• How does it prevent compromised accounts from being used during the three-month period that the current password is active?

  • NIST recommends against arbitrary, periodic password changes, as Torben notes.

Is the 30-minute time out...

  • Necessary? Some data may need to be available despite user activity, such as cardiac telemetry. (Would you really care if a stranger could see your heart rhythm if it increases your chances of surviving a heart attack?)

  • Sufficient? Thirty minutes is more than long enough for an unauthorized person to access account information. (Happens in movies all the time.)


What you are talking about is a big headache, so, for this reason, your startup needs to think smarter. Actually, I've been doing research on how this process can be done fast and intuitive.

I have some suggestions can be applied on personal bases and the other options need 3rd party apps to be applied from your hi-tech company to secure data:

1- Create a phrase like "I hope the Giants will win the World Series in 2016!" Then, take the initials of each word and all numbers and symbols to create your password. So, that phrase would result in this: IhtGwwtWSi2016! In case the company decided not to invest in new options.

2- Enable two-step-verification Like in most known vendors like Google, Apple, Facebook, etc. But still you need to invent a new password

Check this example from Yahoo: When you click on Account Security you enable two-step verification. Then sliding it to the On position will bring up a prompt asking you for your phone number. Enter your number, then click either Send SMS or Call Me in order to receive a confirmation code. Enter the code when you receive it, and you're done.

enter image description here

3- Password Generator - Which I Recommend it personally - Is another way through using 3rd party application in order to generate a friendly password. By the way, this feature is also available in most of the browsers like Safari, and Firefox.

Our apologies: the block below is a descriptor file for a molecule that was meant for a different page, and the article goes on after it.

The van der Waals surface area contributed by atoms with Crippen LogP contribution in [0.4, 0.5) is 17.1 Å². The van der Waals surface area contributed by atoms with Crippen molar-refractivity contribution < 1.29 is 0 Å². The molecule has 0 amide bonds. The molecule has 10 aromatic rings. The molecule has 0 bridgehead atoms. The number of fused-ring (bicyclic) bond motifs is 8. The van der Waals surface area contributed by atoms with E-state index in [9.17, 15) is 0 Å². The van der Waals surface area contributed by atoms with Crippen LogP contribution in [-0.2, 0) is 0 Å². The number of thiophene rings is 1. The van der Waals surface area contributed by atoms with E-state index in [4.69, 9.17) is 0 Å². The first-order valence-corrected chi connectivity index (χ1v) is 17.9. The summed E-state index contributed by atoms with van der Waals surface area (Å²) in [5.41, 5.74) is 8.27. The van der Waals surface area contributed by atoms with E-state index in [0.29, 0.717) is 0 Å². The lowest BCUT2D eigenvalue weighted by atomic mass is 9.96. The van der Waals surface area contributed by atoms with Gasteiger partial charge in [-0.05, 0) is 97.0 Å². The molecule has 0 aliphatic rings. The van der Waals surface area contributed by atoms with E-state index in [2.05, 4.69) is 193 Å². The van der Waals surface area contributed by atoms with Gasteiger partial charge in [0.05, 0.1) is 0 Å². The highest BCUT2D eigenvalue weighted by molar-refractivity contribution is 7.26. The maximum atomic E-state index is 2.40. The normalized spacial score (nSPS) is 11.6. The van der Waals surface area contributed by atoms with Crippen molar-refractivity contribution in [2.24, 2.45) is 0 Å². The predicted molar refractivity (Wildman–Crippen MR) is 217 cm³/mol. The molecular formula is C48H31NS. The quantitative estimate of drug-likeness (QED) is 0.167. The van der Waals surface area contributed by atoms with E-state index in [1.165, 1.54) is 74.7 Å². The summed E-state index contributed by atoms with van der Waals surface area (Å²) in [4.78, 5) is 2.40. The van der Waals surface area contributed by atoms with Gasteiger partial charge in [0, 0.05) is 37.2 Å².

How it works:

1- The Administrator Guy, though using a special tool to generate Reset password Email to all employees every 90 days, when the employee opens the email he uses to click on that link embedded within the email to navigate to a Reset Password Page. And the random password is already placed in place, so the employee doesn't need to create one. and this password is dedicated to that person.

THEN to add a new layer of security they can do the following:

A- Either by sending a security code to their mobile to enter it.

B- Or using a QR service when you scan it using your mobile you are successfully entering the system FINALLY! :)

enter image description here

Such as http://saaspass.com You can check it.


Why not give your providers access to a password manager like 1Password or Identity Management system like Okta?

Then there's no need to even know the password to start with and password reuse is a non-issue because those system-generated passwords should be highly random.

When it comes time for password reset, the user just generates a new password and stores it in the manager.

  • That would likely be discouraged from a security standpoint or they would force the people to change their master password every 90 days which would not help.
    – Nash
    Commented Mar 2, 2021 at 7:57